Stocks end higher on Wall Street after a day of steady gains

·3 min read

Stocks ended broadly higher on Wall Street after steadily gaining throughout the day. The S&P 500 index added 0.9% Wednesday following its first back-to-back loss since March. Technology companies and banks helped lead the way higher. Communications stocks were among the only losers, led by a 7.4% drop in Netflix after the video streaming pioneer disappointed investors with a slowdown in subscriber additions. Much of the market’s focus over the next two weeks will be on individual company stocks and how well their quarterly results turn out. Treasury yields held steady and crude oil prices fell.

THIS IS A BREAKING NEWS UPDATE. AP’s earlier story follows below.

Stocks were mostly higher in afternoon trading Wednesday as investors continued to work through company earnings reports and closely watch the bond market.

Health care stocks helped lead the broader market higher after several companies reported solid financial results. The gains were shared broadly, with industrial companies, banks and technology companies also lifting the market. Only communications and utilities stocks were lower.

The S&P 500 index was up 0.7% as of 3:06 p.m. Eastern, on track to snap a two-day slide. The Dow Jones Industrial Average rose 252 points, or 0.7%, to 34,072 and the Nasdaq rose 0.7%.

Small-company stocks far outpaced the broader market after slumping a day earlier. The Russell 2000 was up 2.1%. The yield on the 10-year Treasury held steady at 1.56%.

Netflix slumped 7% for the biggest decline in the S&P 500. The video streaming pioneer disappointed investors with its latest report on subscriber additions, which came in below its own forecasts. The gangbuster growth Netflix had seen during the pandemic appeared to be slowing as people start leaving their homes more and as competition from rival services picks up.

Much of the market's focus over the next two weeks will be on individual companies and how well their quarterly results turn out. This week roughly 80 members of the S&P 500 are due to report results, as well as one out of every three members of the Dow. On average, analysts expect quarterly profits across the S&P 500 to climb 24% from a year earlier, according to FactSet.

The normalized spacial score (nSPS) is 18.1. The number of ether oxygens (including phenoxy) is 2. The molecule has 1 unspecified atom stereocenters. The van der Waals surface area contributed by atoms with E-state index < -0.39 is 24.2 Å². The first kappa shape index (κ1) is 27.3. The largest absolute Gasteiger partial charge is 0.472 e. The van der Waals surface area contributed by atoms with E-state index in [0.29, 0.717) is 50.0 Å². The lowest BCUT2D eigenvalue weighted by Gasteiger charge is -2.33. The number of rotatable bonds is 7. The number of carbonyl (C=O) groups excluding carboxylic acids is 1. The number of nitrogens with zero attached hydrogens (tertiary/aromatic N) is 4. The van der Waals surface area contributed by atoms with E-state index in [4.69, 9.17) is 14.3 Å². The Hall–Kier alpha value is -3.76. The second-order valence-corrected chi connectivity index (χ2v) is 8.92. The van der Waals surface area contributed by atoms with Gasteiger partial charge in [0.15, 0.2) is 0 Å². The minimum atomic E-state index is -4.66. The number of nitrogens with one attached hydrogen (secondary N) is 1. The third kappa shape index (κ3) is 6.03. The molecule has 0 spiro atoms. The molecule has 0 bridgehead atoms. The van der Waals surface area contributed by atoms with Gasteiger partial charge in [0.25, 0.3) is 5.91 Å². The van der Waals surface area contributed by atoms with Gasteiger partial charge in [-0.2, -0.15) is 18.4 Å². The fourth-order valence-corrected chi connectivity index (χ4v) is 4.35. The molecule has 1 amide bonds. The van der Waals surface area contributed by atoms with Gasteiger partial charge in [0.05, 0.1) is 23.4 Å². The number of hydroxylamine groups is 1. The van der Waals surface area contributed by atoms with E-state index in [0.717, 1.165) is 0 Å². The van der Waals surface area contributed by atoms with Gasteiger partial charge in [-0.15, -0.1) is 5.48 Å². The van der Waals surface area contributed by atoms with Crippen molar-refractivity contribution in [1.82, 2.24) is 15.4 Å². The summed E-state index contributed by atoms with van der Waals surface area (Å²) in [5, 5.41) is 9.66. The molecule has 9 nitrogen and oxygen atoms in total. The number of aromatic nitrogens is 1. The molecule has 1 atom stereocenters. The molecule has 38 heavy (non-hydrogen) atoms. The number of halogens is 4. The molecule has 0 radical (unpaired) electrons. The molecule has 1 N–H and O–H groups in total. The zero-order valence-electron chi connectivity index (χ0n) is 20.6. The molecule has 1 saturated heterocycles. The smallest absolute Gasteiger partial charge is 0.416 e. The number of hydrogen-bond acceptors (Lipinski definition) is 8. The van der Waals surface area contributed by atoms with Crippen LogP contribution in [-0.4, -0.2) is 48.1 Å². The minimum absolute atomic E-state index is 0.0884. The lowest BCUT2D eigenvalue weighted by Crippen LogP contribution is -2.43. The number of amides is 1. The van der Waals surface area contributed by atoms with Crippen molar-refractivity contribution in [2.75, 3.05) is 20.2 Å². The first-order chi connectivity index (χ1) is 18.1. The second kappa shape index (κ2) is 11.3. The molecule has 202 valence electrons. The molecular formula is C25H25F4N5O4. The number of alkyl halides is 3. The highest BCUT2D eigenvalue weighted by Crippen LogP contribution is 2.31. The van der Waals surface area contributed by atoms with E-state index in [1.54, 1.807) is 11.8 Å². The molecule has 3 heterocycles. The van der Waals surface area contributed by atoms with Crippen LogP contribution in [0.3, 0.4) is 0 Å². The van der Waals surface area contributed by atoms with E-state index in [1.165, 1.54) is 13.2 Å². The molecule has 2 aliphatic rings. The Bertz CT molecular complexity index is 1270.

“Those companies that meet or beat on revenue and paint a nice picture for the rest of the year are being rewarded," said J.J. Kinahan, chief strategist with TD Ameritrade. “When a railroad company is saying we really see improvement for the second half of the year, that’s a really good sign."

Railroad operator CSX said its first-quarter profit fell because of higher expenses, but it expects to benefit as the U.S. economy strengthens further over the rest of the year. The stock rose 4.4%

Surgical device maker Intuitive Surgical rose 9.6% after handily beating analysts' first-quarter forecasts. Medical device maker Edwards Lifesciences rose 5.6% after also reporting strong financial results.

Investors are looking to justify the market's advance this year, despite the lingering pandemic and higher-than-normal unemployment. There are also signs of COVID infections increasing outside the U.S. in major economies such as India and Brazil once again.

Big companies to report their results after Wednesday's closing bell include Chipotle Mexican Grill and Las Vegas Sands. Both companies have been heavily hit by the pandemic, as many Americans cut back on travel and dining out at restaurants.

Damian J. Troise And Alex Veiga, The Associated Press